In response to this crisis, Warren is proposing a transformational plan: cancellation of almost all student debt and universal, debt-free college. This would be paid for by implementing an “Ultra-Millionaire Tax — a 2% annual tax on the 75,000 families with $50 million or more in wealth.” She says that this tax will more than cover the cost of this plan. “For decades, we’ve allowed the wealthy to pay less while burying tens of millions of working Americans in education debt. It’s time to make different choices.”

Warren doesn’t stop there. Another of Warren’s policies that would be transformative for Utahns – especially those who are parents as well as students – is universal child care. The plan would “guarantee high-quality child care and early education for every child in America from birth to school age.” This policy aligns with Warren’s clear message and desire for financial equity in our country. She succinctly puts it, “In the wealthiest country on the planet, access to affordable and high-quality child care and early education should be a right, not a privilege reserved for the rich.”

According to Child Care Aware in 2018, there were 151,573 children under the age of six potentially needing childcare in Utah, but only 58,776 available spots. The annual cost of child care ranges from $6500 to $12,900. Warren’s plan would build on successful programs like Headstart and the universal child care program offered by the U.S. military, and makes quality, accredited child care free or affordable for most families. She said it “requires the federal government to work with local partners to fit the specific needs of the community and ensures that child care providers offer early learning services.”  

This program would alleviate stress from parents and strengthen thousands of Utah families, and millions more nationwide. The Ultra Millionaire tax would pay for this program. Warren’s team projects that this tax would generate “$2.75 trillion in new government revenue over the next ten years.” She concluded, “ That’s about four times more than the entire cost of my Universal Child Care and Early Learning plan.”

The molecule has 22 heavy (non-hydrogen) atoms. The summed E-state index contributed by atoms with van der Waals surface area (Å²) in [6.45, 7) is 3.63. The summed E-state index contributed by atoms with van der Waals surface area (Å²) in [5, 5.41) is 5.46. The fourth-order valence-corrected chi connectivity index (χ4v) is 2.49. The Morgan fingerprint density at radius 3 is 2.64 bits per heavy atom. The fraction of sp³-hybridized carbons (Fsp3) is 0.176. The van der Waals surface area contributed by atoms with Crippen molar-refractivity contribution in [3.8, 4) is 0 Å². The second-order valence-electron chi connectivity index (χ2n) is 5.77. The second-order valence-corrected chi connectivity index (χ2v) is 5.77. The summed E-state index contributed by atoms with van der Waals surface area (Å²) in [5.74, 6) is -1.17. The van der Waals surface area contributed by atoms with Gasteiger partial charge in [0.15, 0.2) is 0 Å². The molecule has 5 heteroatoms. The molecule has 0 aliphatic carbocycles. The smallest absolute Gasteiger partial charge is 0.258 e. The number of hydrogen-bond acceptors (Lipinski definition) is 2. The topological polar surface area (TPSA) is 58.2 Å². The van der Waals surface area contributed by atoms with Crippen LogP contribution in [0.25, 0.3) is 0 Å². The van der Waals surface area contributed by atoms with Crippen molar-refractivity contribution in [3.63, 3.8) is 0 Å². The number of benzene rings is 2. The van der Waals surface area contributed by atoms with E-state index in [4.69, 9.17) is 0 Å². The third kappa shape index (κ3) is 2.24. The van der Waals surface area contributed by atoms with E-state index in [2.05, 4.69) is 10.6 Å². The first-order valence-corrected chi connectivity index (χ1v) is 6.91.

These economic reforms would certainly benefit Utahns in their education and work, but Warren also has detailed policies concerning the public lands where they play. In an earlier Medium post she wrote, “National parks have been called ‘America’s best idea’ because they embody a democratic ideal: Our most breathtaking places are protected and accessible to all, not just the wealthy or privileged.” She is strongly opposed to Trump’s rollback of protections over the Bears Ears and Grand Staircase-Escalante national monuments and continued, “His move… opens up [the land] for mining and drilling, which will cause irreversible damage. These lands are part of our national fabric, sacred to tribes and beloved by American families.” Warren pledged that as president she “will use my authorities under the Antiquities Act to restore protections to both monuments and any other national monuments targeted by this administration.”

When it comes to these policies, I agree with Elizabeth Warren. The country is feeling the limitations of late-stage capitalism and many people will continue to suffer while a few profit heavily if bold changes aren’t made. Investing in Americans and removing the burden of student loans completely would allow for so much more creativity and innovation. Warren wants Utahns to have access to the education and resources that they deserve, to ensure that their children have quality care and to preserve natural beauty for their families to experience together.